The Times of London reminds us that everything, even doing a Google search, has some environmental impact:
Performing two Google searches from a desktop computer can generate about the same amount of carbon dioxide as boiling a kettle for a cup of tea, according to new research.
While millions of people tap into Google without considering the environment, a typical search generates about 7g of CO2 Boiling a kettle generates about 15g. “Google operates huge data centres around the world that consume a great deal of power,” said Alex Wissner-Gross, a Harvard University physicist whose research on the environmental impact of computing is due out soon. “A Google search has a definite environmental impact.”
Further down, the author tries to put this in perspective:
If your internet use is in place of more energy-intensive activities, such as driving your car to the shops, that’s good. But if it is adding activities and energy consumption that would not otherwise happen, that may pose problems.
Many of the Google searches done add energy consumption but considering how much more energy a car uses than a Google search, my bet is that the net balance is towards benefiting the environment. Quite often a Google search has allowed me to find out before going to a store whether an item is in stock, along with saving me the trouble of checking multiple stores. More often I wind up ordering on line, with one more box being handled by UPS hopefully having less of an environmental impact than driving to a store. Other Google searches save trips to the library to do research. Perhaps a Google search which pulls up a bad movie review will lead to people staying home to watch a DVD rather than driving to the movie theater.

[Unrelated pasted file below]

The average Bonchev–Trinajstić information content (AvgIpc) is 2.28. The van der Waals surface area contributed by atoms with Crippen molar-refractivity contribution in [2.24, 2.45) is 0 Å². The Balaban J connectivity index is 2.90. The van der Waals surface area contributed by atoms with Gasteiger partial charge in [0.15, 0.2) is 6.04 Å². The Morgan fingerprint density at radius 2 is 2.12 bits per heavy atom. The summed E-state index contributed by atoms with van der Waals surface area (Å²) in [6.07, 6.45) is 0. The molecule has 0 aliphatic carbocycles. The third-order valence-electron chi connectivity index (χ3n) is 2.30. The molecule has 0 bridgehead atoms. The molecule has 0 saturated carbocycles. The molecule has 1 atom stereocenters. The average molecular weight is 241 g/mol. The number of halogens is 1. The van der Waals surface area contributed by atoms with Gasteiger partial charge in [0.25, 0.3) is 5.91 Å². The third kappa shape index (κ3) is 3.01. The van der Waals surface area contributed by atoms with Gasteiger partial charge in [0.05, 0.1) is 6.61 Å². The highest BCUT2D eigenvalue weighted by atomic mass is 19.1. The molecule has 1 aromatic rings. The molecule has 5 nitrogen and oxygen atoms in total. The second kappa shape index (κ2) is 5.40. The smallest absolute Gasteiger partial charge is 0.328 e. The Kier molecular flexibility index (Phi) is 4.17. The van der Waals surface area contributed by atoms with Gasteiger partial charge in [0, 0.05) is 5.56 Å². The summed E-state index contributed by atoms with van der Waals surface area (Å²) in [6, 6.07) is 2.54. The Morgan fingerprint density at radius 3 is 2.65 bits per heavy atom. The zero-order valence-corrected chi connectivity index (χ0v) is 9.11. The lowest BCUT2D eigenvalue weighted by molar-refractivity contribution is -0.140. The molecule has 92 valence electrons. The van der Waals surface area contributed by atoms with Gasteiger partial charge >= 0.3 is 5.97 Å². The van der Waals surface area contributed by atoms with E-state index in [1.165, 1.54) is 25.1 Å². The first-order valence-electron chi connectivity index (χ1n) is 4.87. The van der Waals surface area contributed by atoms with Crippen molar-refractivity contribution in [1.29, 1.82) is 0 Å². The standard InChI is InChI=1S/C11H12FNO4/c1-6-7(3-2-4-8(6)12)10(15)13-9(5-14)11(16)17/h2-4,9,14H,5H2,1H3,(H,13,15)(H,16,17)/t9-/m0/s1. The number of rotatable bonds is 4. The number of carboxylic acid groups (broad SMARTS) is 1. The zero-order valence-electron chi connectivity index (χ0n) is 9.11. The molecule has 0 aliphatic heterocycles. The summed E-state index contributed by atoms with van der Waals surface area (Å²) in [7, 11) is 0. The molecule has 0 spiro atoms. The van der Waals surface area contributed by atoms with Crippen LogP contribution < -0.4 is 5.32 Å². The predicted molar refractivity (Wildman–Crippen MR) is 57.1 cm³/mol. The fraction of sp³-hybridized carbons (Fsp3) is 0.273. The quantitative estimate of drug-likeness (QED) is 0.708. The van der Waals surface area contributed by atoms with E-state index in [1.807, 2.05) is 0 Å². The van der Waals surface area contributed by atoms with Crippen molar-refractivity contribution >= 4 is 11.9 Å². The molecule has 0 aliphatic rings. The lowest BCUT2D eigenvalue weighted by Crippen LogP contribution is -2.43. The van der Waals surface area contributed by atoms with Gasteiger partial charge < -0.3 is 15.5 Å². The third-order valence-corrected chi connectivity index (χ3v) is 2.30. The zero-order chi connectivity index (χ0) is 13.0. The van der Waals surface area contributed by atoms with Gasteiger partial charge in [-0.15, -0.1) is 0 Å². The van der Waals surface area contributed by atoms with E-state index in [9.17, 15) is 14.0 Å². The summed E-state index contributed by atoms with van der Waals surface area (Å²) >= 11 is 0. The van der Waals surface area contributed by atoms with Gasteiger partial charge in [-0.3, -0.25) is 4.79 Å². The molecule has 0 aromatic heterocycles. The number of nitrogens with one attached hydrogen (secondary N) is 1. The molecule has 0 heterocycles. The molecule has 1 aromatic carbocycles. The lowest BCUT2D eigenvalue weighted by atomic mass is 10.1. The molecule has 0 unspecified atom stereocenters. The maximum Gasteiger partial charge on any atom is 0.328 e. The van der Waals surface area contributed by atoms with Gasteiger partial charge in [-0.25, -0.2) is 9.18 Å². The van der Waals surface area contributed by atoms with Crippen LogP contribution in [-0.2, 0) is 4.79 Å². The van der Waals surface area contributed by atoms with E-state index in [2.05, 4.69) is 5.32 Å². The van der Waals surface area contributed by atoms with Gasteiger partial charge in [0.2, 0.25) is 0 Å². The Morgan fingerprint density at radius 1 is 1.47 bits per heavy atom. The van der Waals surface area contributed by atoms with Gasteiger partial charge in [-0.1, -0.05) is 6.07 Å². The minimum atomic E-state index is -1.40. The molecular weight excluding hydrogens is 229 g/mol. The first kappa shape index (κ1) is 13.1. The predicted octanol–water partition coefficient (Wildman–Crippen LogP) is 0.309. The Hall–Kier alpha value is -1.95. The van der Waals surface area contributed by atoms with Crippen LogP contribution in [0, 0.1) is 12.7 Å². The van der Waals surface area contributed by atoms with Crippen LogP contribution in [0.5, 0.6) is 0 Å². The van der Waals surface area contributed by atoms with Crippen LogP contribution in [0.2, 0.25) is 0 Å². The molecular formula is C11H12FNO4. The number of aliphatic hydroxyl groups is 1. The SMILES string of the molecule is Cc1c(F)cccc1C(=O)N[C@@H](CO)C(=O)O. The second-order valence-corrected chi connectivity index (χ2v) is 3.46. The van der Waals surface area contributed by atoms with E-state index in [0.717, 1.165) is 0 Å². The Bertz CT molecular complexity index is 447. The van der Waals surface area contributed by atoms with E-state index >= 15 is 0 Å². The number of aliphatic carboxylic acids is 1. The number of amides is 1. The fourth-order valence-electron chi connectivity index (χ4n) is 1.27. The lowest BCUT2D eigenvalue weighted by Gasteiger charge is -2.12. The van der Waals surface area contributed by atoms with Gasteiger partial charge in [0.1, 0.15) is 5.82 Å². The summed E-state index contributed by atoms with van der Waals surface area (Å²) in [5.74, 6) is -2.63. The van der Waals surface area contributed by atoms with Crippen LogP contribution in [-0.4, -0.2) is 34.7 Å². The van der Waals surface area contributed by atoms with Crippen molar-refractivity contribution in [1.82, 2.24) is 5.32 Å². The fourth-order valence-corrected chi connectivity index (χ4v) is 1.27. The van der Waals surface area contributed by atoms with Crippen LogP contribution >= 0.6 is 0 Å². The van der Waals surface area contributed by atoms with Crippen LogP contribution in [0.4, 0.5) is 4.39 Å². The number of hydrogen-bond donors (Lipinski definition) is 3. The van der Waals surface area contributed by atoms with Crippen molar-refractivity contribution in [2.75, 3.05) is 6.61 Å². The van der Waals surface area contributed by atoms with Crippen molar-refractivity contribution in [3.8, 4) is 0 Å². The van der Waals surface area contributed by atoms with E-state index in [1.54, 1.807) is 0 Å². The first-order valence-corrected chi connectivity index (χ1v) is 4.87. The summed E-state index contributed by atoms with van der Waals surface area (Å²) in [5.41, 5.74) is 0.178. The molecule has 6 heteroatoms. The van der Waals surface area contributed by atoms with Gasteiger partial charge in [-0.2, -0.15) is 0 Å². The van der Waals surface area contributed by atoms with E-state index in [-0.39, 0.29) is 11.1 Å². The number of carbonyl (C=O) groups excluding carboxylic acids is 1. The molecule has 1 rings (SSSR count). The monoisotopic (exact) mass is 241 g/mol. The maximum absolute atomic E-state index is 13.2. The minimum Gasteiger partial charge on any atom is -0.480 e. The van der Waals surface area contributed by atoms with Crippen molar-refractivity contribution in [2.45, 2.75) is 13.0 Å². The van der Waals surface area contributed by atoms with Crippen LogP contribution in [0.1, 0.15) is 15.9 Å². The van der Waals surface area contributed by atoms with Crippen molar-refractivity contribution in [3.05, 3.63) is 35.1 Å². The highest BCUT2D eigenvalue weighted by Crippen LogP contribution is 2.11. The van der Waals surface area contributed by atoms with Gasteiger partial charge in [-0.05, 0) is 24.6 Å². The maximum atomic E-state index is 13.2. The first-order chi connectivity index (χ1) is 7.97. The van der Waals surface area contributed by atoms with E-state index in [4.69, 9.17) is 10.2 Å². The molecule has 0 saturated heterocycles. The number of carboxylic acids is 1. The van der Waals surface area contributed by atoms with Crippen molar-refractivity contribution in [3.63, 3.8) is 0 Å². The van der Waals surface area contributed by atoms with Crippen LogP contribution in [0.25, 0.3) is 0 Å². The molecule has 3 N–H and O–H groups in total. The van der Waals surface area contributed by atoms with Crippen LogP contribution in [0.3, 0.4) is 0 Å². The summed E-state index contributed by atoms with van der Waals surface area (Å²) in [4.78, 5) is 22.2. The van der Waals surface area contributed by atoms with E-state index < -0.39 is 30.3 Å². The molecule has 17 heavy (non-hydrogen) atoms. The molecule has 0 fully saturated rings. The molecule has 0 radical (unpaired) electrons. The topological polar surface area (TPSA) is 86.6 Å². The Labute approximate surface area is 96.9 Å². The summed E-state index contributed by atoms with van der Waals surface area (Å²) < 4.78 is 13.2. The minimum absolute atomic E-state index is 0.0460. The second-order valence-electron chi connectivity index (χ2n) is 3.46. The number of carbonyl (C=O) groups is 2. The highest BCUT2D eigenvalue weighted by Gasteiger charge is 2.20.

The environmental benefits to the internet also go beyond doing Google searches. Besides blogging this morning I’m both reading physical copies of some newspapers and pulling up others on line. While I’m goofing off writing a blog post, my wife is currently using GoToMyPC to connect to our office computer and is getting some real work done without needing to drive into the office. (My next door neighbor, a radiologist, can use his computer to pull up his x-rays to read from home. Why can’t I pull up the EKG’s which I’ll be driving into the hospital to read later this morning?)
Al Gore sure knew what he was doing when he invented the internet. (And a quick Google search of the blog pulled up an older post which explains where this misquotation of Gore started.)